The king, the ecclesiastics, and the lords levied regular tributes, each on the serfs of their own domains. I can prove this with respect to the king with the capitulary De Villis ; with respect to ecclesiastics by the law codes  of the barbarians ; and with respect to the lords by the statutes that Charlemagne issued on that subject. 
These tributes were called census ; they were economic and not fiscal duties, private fees solely and not public impositions.
I say that what was called census was a tribute levied on serfs. I can prove this with a formula of Marculfus, which includes a permission from the king to become a priest, provided one is freeborn and not listed on the register of the cens.  I can further prove it by a commission which Charlemagne gave to a count whom he sent into the Saxon regions  ; it includes the emancipation of the Saxons for having embraced Christianity, and it is properly a charter of free birth.  This prince restores to them their original civil liberty, and exempts them from paying the cens.  It was therefore the same thing to be a serf and to pay the cens ; to be free and not to pay it.
By a sort of letters-patent from the same prince in favor of the Spaniards who had been received into the monarchy,  the counts are prohibited from requiring of them any cens at all, and from taking their lands. We know that foreigners who arrived in France were treated as serfs ; and Charlemagne, wanting them to be regarded as free men, since he wanted them to own their own land, prohibited requiring the cens of them.
A capitulary of Charles the Bald issued in favor of the same Spaniards, would have them treated as other Franks were treated, and forbids requiring the cens of them  : free men therefore did not pay it.
Article 30 of the Edict of Pistres reforms the abuse by which some colonists of the king or the Church were selling the lands attached to their manors to ecclesiastics or to men of their condition, and reserving for themselves nothing but a little house, in such a way that the cens could no longer be collected on it ; and he orders that things be restored to their original state : the cens was therefore a tribute of slaves.
It further results from this that there was no general cens in the monarchy, and this is clear from a large number of texts. For what would this capitulary mean  : “It is our will that the royal cens be required in all places where it was once legitimately required” ?  What would be the meaning of the one  where Charlemagne orders his envoys in the provinces to make an exact inquiry into all the cens that had once existed in the king’s domain ?  And the one  where he disposes of the cens paid by those from whom they are being required ?  What meaning can we give to this other one  where we read : “If someone  has acquired a tributary estate on which we were accustomed to raising the cens” ? Or this one,  finally, where Charles the Bald speaks of censual lands, of which the cens had from all time belonged to the king ?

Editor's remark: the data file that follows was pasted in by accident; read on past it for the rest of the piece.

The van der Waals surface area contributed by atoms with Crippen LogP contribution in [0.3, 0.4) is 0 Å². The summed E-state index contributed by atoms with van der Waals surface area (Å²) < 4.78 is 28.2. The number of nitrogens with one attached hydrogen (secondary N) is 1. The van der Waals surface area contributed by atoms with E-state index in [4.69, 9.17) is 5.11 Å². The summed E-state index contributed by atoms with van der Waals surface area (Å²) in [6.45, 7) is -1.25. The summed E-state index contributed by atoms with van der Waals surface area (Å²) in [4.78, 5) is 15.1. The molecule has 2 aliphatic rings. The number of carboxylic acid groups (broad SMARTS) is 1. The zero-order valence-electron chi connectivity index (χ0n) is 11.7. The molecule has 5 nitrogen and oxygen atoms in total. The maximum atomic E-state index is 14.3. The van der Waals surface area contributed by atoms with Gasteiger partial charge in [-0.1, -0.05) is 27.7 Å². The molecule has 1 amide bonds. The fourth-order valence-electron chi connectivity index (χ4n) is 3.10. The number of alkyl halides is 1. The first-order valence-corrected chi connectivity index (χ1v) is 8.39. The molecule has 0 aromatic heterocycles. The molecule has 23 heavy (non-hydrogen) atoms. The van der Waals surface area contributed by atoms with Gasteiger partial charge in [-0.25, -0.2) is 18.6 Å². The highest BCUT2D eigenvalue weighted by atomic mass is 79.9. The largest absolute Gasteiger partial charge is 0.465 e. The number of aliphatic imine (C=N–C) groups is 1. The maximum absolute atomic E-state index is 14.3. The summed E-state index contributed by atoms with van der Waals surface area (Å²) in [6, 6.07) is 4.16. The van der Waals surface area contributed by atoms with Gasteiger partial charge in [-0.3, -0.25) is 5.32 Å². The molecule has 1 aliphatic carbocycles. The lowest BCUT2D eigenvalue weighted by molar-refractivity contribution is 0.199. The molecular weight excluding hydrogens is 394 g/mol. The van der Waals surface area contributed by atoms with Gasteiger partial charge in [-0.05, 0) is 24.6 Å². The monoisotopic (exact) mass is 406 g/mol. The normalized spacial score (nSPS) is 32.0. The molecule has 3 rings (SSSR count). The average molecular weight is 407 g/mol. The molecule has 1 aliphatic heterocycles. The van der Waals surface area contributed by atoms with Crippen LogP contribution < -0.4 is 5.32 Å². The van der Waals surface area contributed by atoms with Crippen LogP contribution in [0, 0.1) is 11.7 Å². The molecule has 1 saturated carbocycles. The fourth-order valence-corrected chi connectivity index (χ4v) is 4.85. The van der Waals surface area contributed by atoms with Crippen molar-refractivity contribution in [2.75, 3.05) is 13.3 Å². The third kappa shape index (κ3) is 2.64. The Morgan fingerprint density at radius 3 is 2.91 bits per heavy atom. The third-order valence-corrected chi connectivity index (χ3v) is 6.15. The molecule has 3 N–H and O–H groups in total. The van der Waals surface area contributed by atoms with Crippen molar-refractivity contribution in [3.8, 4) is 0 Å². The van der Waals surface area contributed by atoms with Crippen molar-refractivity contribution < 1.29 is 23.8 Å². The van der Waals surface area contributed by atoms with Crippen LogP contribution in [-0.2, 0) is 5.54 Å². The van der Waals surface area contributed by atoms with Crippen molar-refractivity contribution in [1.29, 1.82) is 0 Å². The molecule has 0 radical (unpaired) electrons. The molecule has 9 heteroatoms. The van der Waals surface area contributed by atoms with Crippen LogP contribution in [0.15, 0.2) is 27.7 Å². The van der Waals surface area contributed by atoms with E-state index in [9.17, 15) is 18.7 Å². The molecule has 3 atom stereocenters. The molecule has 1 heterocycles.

Note that there are some texts which at first seem to refute what I have said, and which nonetheless confirm it. We have seen above that free men under the monarchy were obliged only to furnish certain conveyances ; the capitulary which I have just cited calls that census, and contrasts it to the cens which was paid by serfs. 
Moreover, the Edict of Pistres  speaks of those free men who had to pay the royal cens for themselves and for their houses,  and who had sold themselves during the famine. The king wants them to be redeemed. The reason is  that those who were freed by royal letters did not normally acquire a full and entire freedom,  but paid censum in capite, and that is the sort of persons who are spoken of here.
We must therefore discard the idea of a general and universal cens derived from the Romans’ administration, from which we suppose that the duties of lords have similarly derived by usurpations. What was called cens in the French monarchy, independently of the abuse that has been made of this word, was an individual duty levied on serfs by masters.
I beg the reader’s forgiveness for the mortal tedium which so many quotations must give him ; I would be more brief if I did not still find before me the book on The Establishment of the French Monarchy in the Gauls by the abbé Dubos. Nothing sets back the progress of knowledge more than a bad book by a well-known author, because before you can instruct, you must first disabuse.